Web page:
Planning for your succession is not always straight-forward, especially where you have a complex estate or have assets located overseas. Professional legal advice should always be taken under these circumstances.
You may be familiar with the French forced heirship rules: under French law, the children must receive a minimum portion of their parents’ estate. This proportion is called the “réserve héréditaire”.
The issue of the French forced heirship is currently a hot topic in the French media following the ongoing dispute of the succession of the late famous French singer Johnny Hallyday who excluded his two eldest children from his Will he made in California where he was living since 2013.
Since the EU Regulation No 650/2012, which came into force on 17th August 2015, it is possible for a testator to elect in his Will his national law to govern the future devolution of his assets located in the 24 signatory countries to this EU Regulation
Although the UK opted out of this EU regulation, a British testator living in England could, therefore, elect English law in his English Will to apply to his assets located in France. Such election can in some circumstances be appropriate to avoid the application of the French forced heirship in order to pass the estate to the surviving spouse for instance. Another available option would be purchasing the property via a holding company (eg. SCI or SARL) whose shares would pass in accordance with the law of the habitual residence of the deceased shareholder.
In contrast, the general rule under English law is the testamentary freedom, so a testator could potentially leave his French estate to whomever he chooses.
However, the above EU regulation provides that the application of the chosen law in the Will must be compatible with the public policies of the country where it will apply. French succession laws are very protective towards the children and it has been debated whether the designation of a foreign law in a Will depriving the children of any successions could be found incompatible with the French public policies.
In a recent case law of 27 September 2017 (judgment no 16-17.198), the French Supreme Court (“Cour de Cassation”) provided some light to this debate and held that the application of Californian law to the administration of an estate located in France was not against French international public policies. In this case, the deceased was a French national domiciled in the State of California (USA) and owned an apartment in Paris via an SCI. At his death, he left a spouse, two children from a precedent union and an adoptive child. The deceased made a will in California under which his wife and the trustees of his family trust were the beneficiaries. By application of international private laws, the law of California was applicable to the transmission of the deceased ‘s estate in France and the children of the deceased were deprived of inheriting their father’s estate. The children made a claim in France against the deceased estate arguing that the application of the law of California, which ignores the children forced heirship, was against French international public policies.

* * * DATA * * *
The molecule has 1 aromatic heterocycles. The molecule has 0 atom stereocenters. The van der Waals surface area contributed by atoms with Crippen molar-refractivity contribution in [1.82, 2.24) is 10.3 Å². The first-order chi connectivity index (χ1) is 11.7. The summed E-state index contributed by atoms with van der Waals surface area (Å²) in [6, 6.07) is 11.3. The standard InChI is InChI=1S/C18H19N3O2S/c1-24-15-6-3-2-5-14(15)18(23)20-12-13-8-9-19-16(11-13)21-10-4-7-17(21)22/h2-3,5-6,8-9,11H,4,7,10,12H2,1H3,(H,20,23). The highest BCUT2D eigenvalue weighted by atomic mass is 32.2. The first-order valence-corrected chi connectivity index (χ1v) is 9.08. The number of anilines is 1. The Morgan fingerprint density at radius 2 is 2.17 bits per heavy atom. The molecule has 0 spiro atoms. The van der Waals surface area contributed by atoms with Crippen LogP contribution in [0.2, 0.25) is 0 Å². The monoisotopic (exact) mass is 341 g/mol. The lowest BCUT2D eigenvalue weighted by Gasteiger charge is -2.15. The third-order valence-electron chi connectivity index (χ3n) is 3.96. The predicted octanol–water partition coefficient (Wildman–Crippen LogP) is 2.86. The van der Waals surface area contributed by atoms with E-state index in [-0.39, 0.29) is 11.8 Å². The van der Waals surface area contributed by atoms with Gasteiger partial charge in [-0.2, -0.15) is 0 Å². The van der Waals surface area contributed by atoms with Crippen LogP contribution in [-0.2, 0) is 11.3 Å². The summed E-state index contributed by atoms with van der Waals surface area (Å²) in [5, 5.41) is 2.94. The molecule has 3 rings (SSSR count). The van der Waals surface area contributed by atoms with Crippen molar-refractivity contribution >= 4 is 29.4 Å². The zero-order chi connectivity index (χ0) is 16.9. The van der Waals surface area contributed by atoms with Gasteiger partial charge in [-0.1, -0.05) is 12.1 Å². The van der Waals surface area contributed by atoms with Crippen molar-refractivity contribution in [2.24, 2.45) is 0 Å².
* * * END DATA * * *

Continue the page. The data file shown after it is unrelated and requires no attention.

The Supreme Court held that the application of the California law was not against French international public policies and can only be rejected if it leads to a situation incompatible with essential French law principles. In the present matter, the Court took into consideration that the expatriation of the deceased to the state of California was old and durable and his children were not in financial difficulties or financial needs.
In the UK, although the general rule is the testamentary freedom, a Will can be challenged under the Inheritance (Provision for Family and Dependants) Act 1975 by someone who was financially dependent on the deceased and for whom no provision (or inadequate provision) has been made in the Will. In practice, in the case of a child making a claim on the estate in the UK, the court will take into account the child’s needs and resources, the deceased’s obligations towards him and the size of the estate.
What we can conclude from this important French case law, is that a foreign law, which does not recognise the forced heirship of the children, is not against the French international public policies and can be applicable to the administration of an estate located in France. The French court will take into account the financial situation of the children when assessing a claim made by them if they have been left out as a result of the application of a foreign law.
A British testator could potentially have his national law to govern the transmission of his French estate and exclude his children from it provided he has taken into consideration their financial situation and needs or any other obligations he owes towards them.
Although, a foreign law can govern the transmission of a French estate, it is important to remember that French inheritance tax rules will still apply when the deceased left a property in France. Each beneficiary will have their own tax allowance and their own tax rate depending on the value of the inheritance and closeness (in terms of bloodline) of the deceased.
If you require advice on Wills and cross-border estate planning involving French real estate, please do not hesitate to contact me for assistance at firstname.lastname@example.org